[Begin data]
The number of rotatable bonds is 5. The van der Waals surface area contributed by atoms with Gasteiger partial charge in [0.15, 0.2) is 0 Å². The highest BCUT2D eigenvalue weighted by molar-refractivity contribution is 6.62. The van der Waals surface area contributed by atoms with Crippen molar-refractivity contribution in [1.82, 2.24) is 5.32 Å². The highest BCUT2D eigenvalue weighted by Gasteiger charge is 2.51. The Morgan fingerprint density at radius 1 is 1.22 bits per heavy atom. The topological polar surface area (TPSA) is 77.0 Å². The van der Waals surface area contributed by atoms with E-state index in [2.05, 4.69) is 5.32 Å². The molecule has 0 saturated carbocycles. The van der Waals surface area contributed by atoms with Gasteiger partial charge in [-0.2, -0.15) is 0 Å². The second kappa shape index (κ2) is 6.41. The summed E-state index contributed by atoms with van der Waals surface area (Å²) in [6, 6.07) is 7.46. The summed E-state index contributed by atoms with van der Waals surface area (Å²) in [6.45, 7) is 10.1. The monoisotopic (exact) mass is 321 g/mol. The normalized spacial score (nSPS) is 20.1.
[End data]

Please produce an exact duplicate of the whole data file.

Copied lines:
The number of rotatable bonds is 5. The van der Waals surface area contributed by atoms with Gasteiger partial charge in [0.15, 0.2) is 0 Å². The highest BCUT2D eigenvalue weighted by molar-refractivity contribution is 6.62. The van der Waals surface area contributed by atoms with Crippen molar-refractivity contribution in [1.82, 2.24) is 5.32 Å². The highest BCUT2D eigenvalue weighted by Gasteiger charge is 2.51. The Morgan fingerprint density at radius 1 is 1.22 bits per heavy atom. The topological polar surface area (TPSA) is 77.0 Å². The van der Waals surface area contributed by atoms with E-state index in [2.05, 4.69) is 5.32 Å². The molecule has 0 saturated carbocycles. The van der Waals surface area contributed by atoms with Gasteiger partial charge in [-0.2, -0.15) is 0 Å². The second kappa shape index (κ2) is 6.41. The summed E-state index contributed by atoms with van der Waals surface area (Å²) in [6, 6.07) is 7.46. The summed E-state index contributed by atoms with van der Waals surface area (Å²) in [6.45, 7) is 10.1. The monoisotopic (exact) mass is 321 g/mol. The normalized spacial score (nSPS) is 20.1.